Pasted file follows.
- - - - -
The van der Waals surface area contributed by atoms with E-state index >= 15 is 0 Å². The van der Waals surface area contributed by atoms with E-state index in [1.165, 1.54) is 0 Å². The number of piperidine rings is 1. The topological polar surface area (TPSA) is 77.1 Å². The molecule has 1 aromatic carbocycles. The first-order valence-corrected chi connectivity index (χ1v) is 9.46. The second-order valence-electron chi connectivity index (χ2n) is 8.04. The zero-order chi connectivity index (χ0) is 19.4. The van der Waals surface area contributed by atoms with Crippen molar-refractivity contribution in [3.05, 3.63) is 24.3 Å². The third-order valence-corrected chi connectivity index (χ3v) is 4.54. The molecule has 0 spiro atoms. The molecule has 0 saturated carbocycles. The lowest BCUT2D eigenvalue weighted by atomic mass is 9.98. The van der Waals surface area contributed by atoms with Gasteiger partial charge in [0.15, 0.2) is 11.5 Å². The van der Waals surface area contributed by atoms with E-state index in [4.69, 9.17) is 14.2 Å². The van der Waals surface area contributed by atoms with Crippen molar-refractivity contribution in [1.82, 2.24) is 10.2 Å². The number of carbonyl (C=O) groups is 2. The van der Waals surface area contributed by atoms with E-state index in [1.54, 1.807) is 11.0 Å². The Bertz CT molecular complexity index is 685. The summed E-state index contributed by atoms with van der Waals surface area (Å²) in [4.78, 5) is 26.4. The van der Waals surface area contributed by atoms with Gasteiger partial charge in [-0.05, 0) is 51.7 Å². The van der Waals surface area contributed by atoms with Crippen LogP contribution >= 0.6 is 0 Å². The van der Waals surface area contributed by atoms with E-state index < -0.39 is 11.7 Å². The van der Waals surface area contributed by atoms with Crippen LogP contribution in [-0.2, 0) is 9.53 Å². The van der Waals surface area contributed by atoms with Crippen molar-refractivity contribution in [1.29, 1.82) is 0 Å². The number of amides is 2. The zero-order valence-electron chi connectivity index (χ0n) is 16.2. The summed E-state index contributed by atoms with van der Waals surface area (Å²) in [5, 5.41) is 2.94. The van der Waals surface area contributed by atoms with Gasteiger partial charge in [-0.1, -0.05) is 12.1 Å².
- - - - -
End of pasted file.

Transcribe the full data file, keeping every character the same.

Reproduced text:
The van der Waals surface area contributed by atoms with E-state index >= 15 is 0 Å². The van der Waals surface area contributed by atoms with E-state index in [1.165, 1.54) is 0 Å². The number of piperidine rings is 1. The topological polar surface area (TPSA) is 77.1 Å². The molecule has 1 aromatic carbocycles. The first-order valence-corrected chi connectivity index (χ1v) is 9.46. The second-order valence-electron chi connectivity index (χ2n) is 8.04. The zero-order chi connectivity index (χ0) is 19.4. The van der Waals surface area contributed by atoms with Crippen molar-refractivity contribution in [3.05, 3.63) is 24.3 Å². The third-order valence-corrected chi connectivity index (χ3v) is 4.54. The molecule has 0 spiro atoms. The molecule has 0 saturated carbocycles. The lowest BCUT2D eigenvalue weighted by atomic mass is 9.98. The van der Waals surface area contributed by atoms with Gasteiger partial charge in [0.15, 0.2) is 11.5 Å². The van der Waals surface area contributed by atoms with E-state index in [4.69, 9.17) is 14.2 Å². The van der Waals surface area contributed by atoms with Crippen molar-refractivity contribution in [1.82, 2.24) is 10.2 Å². The number of carbonyl (C=O) groups is 2. The van der Waals surface area contributed by atoms with E-state index in [1.54, 1.807) is 11.0 Å². The Bertz CT molecular complexity index is 685. The summed E-state index contributed by atoms with van der Waals surface area (Å²) in [4.78, 5) is 26.4. The van der Waals surface area contributed by atoms with Gasteiger partial charge in [-0.05, 0) is 51.7 Å². The van der Waals surface area contributed by atoms with Crippen LogP contribution >= 0.6 is 0 Å². The van der Waals surface area contributed by atoms with E-state index < -0.39 is 11.7 Å². The van der Waals surface area contributed by atoms with Crippen LogP contribution in [-0.2, 0) is 9.53 Å². The van der Waals surface area contributed by atoms with Crippen molar-refractivity contribution in [1.29, 1.82) is 0 Å². The number of amides is 2. The zero-order valence-electron chi connectivity index (χ0n) is 16.2. The summed E-state index contributed by atoms with van der Waals surface area (Å²) in [5, 5.41) is 2.94. The van der Waals surface area contributed by atoms with Gasteiger partial charge in [-0.1, -0.05) is 12.1 Å².